Euro 2016: Chris Oakley’s Alternakits – Group C
It’s time then, for another round of Euro 2016 alternative kits, designed for us by Chris Oakley because the kits that have been designed by the manufacturers for the teams taking part in this summer’s European Championships have been a pretty dreadful bunch. This evening we’re up to Group C, which features the current world champions, Germany, and the lowest ranked team left in the tournament, Northern Ireland. You can find more of Chris’s designs over at his home for such matters, Kitbliss, and you can follow him on Twitter by clicking here.
Germany: I felt it might be nice to evoke a sense of Germany’s past with a 1970’s-style black v-neck on the shirt and some 1950’s-style hooped socks. Take away some of your traditional Adidas frippery (i.e. their three-stripe motif on the sleeves) and you have a pared down retro vintage kit that is almost worth writing home about. For the away kit, Germany should ALWAYS be in green and white, so that’s what they’ve got. Simple, but assured.
Northern Ireland: I’ve gone a bit left field with this one by giving the Northern Irish team a Kappa kit similar to that worn by Italy in 2000. Some understated piping and stitching is pretty much all that’s needed to provide a welcome contrast to the current Adidas offerings. I realise Northern Ireland have worn blue on their kits long into the past, but it just doesn’t work for me. Green and white is all that’s needed, so that’s all you get from my design.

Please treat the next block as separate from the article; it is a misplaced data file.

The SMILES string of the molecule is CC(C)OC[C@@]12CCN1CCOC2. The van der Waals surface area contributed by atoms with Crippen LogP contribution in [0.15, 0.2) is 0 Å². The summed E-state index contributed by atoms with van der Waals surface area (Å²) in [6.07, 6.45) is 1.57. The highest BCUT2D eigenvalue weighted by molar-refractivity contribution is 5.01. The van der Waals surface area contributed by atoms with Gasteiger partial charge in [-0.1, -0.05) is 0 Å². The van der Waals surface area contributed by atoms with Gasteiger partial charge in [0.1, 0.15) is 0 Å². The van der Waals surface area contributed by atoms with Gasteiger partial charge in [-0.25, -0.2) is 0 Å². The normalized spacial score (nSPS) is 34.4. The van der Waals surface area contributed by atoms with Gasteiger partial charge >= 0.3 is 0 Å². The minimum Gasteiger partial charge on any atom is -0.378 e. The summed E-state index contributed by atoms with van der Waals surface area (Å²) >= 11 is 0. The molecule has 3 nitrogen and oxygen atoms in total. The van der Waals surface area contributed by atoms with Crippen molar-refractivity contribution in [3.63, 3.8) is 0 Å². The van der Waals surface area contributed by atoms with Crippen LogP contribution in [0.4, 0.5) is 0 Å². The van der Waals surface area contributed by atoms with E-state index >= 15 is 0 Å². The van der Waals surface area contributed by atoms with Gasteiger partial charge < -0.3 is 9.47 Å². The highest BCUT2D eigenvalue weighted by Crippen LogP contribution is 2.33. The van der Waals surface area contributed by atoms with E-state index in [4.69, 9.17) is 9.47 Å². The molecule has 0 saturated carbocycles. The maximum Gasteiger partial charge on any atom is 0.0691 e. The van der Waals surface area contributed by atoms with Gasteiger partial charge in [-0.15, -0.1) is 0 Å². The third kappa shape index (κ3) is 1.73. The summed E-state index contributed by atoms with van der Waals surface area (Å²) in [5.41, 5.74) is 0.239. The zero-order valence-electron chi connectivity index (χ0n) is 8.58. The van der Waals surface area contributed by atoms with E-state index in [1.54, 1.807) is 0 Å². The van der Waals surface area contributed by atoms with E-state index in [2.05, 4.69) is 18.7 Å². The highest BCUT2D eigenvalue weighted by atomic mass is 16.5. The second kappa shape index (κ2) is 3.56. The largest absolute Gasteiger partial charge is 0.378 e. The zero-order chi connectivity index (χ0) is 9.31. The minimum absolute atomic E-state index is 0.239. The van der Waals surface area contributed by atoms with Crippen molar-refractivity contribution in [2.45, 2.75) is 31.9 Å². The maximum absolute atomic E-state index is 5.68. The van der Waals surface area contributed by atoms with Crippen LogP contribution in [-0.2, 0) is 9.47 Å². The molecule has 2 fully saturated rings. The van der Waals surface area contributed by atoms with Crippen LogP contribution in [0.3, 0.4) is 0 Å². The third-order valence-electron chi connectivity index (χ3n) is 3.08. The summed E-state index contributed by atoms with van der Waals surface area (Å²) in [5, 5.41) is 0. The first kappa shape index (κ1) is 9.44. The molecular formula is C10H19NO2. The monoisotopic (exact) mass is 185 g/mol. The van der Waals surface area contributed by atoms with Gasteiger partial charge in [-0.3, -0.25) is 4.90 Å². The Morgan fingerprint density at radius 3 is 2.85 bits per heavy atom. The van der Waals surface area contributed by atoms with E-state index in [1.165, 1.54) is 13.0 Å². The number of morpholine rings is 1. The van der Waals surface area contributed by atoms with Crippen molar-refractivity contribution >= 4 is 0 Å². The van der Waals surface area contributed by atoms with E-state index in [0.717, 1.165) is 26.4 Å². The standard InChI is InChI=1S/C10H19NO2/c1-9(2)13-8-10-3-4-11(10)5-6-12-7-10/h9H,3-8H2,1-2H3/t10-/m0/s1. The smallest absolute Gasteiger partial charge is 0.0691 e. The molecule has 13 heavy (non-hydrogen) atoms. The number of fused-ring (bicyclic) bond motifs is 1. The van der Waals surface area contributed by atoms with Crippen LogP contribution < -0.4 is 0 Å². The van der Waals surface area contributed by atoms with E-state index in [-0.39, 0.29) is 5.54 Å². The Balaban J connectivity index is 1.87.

Poland: Once again, I have to fall back on my memories of 1970’s football by resurrecting a great kit from the past, namely Poland’s 1978 round-necked classic. As ever, it’s given a modern twist, and the temptation to adorn the kit with unnecessary flashes and devices has been easily avoided. Less is more, and the same applies to the red away kit which is equally evocative of a golden era of Polish football.
Ukraine: I’ve given Ukraine my Puma template and it looks clean and crisp, if I do say so myself. Not much else to say except I like the boldness of a kit that’s predominantly one colour, and both these kits seem to reinforce that view.
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